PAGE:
Introducing “Winds Of Change”

Let’s get straight to it! This is our introductory episode to our new podcastWinds of Change.  All about the people, places and history of Wyoming! Its’ conversational, fun and interesting. Wyoming Humanities has celebrated 50 years in Wyoming. We are an organization that produces programs, supports great ideas and provides grants to many non-profits and communities around the state.

Emy diGrappa, Chloe Flagg, and Lucas Fralick will be sharing and talking about the many faces and facets that make up our big state.  We relish our wide-open spaces and small communities – even thoughthathas its own unique challenges.  Experts will talk about the current and historical happenings that make us who we are today.

We are exploring the persistence and the changing landscape of the West - the unbreakable bond between people and their love for the land, wide-open spaces and the ever-changing Wyoming identity.

We want to hear from you!

Follow this link to share your Wyoming story! emailemy@thinkwy.orgfor more information.

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Emy diGrappa (00:01):

Welcome to Winds of Change. I am your host, Emy diGrappa. Winds of Change is brought to you by Wyoming Humanities, where our mission is to strengthen Wyoming's democracy by creating an environment of inspiration, creativity, wisdom, idea sharing, and understanding. And so comes the Wind of Change podcast, where we focus on the people, places, history, and stories of Wyoming. We talk about identity, community, land, change, and what it means to thrive in the state. Listen to folks from across our state share their connection to Wyoming and home.

           In Wyoming, we are three degrees of connection, not separation. You are a friend, neighbor, and acquaintance to everyone in the state in one form or another. In this podcast, we will share narratives and stories. Listeners will learn some history and conversations on a wide array of topics for you to discover and think about. And our hope is that our Wyoming people will get inspired to tell their Wyoming story.  

           Now, Winds of Change podcast is launching with two co-hosts, Chloe Flagg and Lucas Fralick. My colleagues and partners in launching this program are excited to talk to you, and so I want to welcome them today. Welcome, Chloe.

Chloe Flagg (01:21):

Hi, Emy. I am thrilled. It's here. It's happening. I can't wait for this podcast. I love Wyoming. I love the people of Wyoming. And I can't wait to learn all about it.

Emy diGrappa (01:33):

Well, what do you feel is the most important of those topics? Do you have an idea? When you think about Wyoming and you think about change or you think about [inaudible 00:01:43].

Chloe Flagg (01:45):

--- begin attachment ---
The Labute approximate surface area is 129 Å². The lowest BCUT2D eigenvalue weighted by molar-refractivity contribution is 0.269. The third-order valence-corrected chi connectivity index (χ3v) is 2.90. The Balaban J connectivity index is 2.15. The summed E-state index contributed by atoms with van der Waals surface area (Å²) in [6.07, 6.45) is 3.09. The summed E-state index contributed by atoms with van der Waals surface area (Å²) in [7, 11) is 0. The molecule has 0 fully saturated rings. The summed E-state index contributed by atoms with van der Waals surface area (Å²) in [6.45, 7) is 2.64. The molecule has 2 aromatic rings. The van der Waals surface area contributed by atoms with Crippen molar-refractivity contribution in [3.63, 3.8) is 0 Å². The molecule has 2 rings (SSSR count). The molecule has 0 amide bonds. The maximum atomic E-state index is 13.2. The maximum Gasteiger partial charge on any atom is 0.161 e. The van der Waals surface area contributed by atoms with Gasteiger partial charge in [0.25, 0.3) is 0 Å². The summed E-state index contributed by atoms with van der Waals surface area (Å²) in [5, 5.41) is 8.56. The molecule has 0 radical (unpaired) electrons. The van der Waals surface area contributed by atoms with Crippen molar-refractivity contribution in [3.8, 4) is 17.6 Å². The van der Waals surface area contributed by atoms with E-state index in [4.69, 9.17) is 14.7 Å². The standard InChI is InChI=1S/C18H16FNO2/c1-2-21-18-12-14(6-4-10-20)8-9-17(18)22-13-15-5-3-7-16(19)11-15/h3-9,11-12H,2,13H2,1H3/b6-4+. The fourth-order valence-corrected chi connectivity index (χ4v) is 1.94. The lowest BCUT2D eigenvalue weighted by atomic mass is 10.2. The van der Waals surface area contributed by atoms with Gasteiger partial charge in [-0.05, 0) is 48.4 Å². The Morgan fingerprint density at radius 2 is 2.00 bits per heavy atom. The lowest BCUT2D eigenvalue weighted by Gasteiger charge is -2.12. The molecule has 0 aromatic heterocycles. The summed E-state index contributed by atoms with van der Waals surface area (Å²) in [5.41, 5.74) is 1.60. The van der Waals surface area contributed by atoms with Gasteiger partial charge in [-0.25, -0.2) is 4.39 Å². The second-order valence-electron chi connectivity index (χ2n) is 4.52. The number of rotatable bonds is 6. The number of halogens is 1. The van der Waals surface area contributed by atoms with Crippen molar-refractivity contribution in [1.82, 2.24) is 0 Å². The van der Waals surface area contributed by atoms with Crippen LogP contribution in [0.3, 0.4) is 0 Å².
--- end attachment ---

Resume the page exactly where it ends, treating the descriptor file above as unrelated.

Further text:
Mm-hmm (affirmative). I think about community when I think about Wyoming. I think about our sense of community, and not just our small communities that we were born into, where we come from, where we, we choose to live in, but our community as the broader state. I think about that a lot. But Lucas, how are you?

Lucas Fralick (02:03):

Yes. Uh, I'm great. Thank you. I too am very thrilled for this podcast. I feel like we've been waiting for several, several weeks to get going, so it's very fun to, to be here today virtually to have this happen.  

           When I think of Wyoming, often it's identity for me. And I think these things are not mutually exclusive, obviously. I think they're all connected in some interweb of stuff. But as a proponent of identity, in this case, I feel that we're all in, in this part of the state that I'm from anyway... Each part of the state has a different culture and they identify themselves differently as any other part of the state, right? So in my part, in Gillette, we see each other differently than we would down in Laramie, for example, or anywhere else for that matter.  

           But yeah, to Chloe's point, as a state, we all kind of have the same sort of Wyoming sense. And for me, a lot of that is Wyoming's capability to persist and adapt, which I don't think is talked about a lot these days. So I'm hoping this podcast can reveal that side of, uh, of our state's personality (laughs) that I think is often ignored.

Emy diGrappa (03:21):

Well, thanks, Lucas. And I just want to remind everybody to please tune in. We encourage you to listen, learn and share, and be a part of the conversation, story, and history of Wyoming. We welcome all stories and all voices that showcase who we are and what the future holds for Wyomingites. Share your story by texting me or emailing me,, that's, and I will be back in touch with you. My phone number is 307-699-2680 if texting is better for you. This is brought to you by Wyoming Humanities. Stay connected with us. Thank you for listening.